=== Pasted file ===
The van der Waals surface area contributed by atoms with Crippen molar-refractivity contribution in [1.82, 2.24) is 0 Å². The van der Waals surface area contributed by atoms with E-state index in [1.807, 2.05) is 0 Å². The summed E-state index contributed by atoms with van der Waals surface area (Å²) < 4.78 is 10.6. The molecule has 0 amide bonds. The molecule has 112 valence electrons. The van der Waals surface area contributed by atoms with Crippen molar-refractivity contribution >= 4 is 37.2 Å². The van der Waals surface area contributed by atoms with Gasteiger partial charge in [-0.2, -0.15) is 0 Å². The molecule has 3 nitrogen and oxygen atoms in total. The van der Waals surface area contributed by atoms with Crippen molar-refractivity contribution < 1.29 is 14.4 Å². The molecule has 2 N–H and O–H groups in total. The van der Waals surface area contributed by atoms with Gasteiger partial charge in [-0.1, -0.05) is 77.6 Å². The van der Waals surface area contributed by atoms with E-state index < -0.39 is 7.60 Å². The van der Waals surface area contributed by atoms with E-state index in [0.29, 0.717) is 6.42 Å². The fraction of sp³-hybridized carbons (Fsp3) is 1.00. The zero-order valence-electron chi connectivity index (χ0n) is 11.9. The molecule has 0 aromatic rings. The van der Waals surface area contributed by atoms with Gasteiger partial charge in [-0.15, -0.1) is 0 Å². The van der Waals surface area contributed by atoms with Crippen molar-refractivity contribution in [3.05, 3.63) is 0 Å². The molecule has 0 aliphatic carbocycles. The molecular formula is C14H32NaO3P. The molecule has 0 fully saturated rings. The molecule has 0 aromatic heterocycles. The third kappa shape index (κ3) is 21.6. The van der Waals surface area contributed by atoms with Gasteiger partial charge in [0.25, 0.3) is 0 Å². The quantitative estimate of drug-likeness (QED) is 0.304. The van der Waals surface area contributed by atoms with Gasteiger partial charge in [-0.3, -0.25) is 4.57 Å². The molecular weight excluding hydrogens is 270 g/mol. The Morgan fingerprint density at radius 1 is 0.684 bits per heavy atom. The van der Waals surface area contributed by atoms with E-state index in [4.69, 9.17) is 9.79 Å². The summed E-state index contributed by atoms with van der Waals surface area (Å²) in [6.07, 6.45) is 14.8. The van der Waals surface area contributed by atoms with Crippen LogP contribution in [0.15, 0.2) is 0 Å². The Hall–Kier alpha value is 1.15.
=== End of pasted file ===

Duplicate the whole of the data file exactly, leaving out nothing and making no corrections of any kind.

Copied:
The van der Waals surface area contributed by atoms with Crippen molar-refractivity contribution in [1.82, 2.24) is 0 Å². The van der Waals surface area contributed by atoms with E-state index in [1.807, 2.05) is 0 Å². The summed E-state index contributed by atoms with van der Waals surface area (Å²) < 4.78 is 10.6. The molecule has 0 amide bonds. The molecule has 112 valence electrons. The van der Waals surface area contributed by atoms with Crippen molar-refractivity contribution >= 4 is 37.2 Å². The van der Waals surface area contributed by atoms with Gasteiger partial charge in [-0.2, -0.15) is 0 Å². The molecule has 3 nitrogen and oxygen atoms in total. The van der Waals surface area contributed by atoms with Crippen molar-refractivity contribution < 1.29 is 14.4 Å². The molecule has 2 N–H and O–H groups in total. The van der Waals surface area contributed by atoms with Gasteiger partial charge in [-0.1, -0.05) is 77.6 Å². The van der Waals surface area contributed by atoms with E-state index < -0.39 is 7.60 Å². The van der Waals surface area contributed by atoms with E-state index in [0.29, 0.717) is 6.42 Å². The fraction of sp³-hybridized carbons (Fsp3) is 1.00. The zero-order valence-electron chi connectivity index (χ0n) is 11.9. The molecule has 0 aromatic rings. The van der Waals surface area contributed by atoms with Gasteiger partial charge in [-0.15, -0.1) is 0 Å². The van der Waals surface area contributed by atoms with Crippen molar-refractivity contribution in [3.05, 3.63) is 0 Å². The molecule has 0 aliphatic carbocycles. The molecular formula is C14H32NaO3P. The molecule has 0 fully saturated rings. The molecule has 0 aromatic heterocycles. The third kappa shape index (κ3) is 21.6. The van der Waals surface area contributed by atoms with Gasteiger partial charge in [0.25, 0.3) is 0 Å². The quantitative estimate of drug-likeness (QED) is 0.304. The van der Waals surface area contributed by atoms with Gasteiger partial charge in [-0.3, -0.25) is 4.57 Å². The molecular weight excluding hydrogens is 270 g/mol. The Morgan fingerprint density at radius 1 is 0.684 bits per heavy atom. The van der Waals surface area contributed by atoms with E-state index in [4.69, 9.17) is 9.79 Å². The summed E-state index contributed by atoms with van der Waals surface area (Å²) in [6.07, 6.45) is 14.8. The van der Waals surface area contributed by atoms with Crippen LogP contribution in [0.15, 0.2) is 0 Å². The Hall–Kier alpha value is 1.15.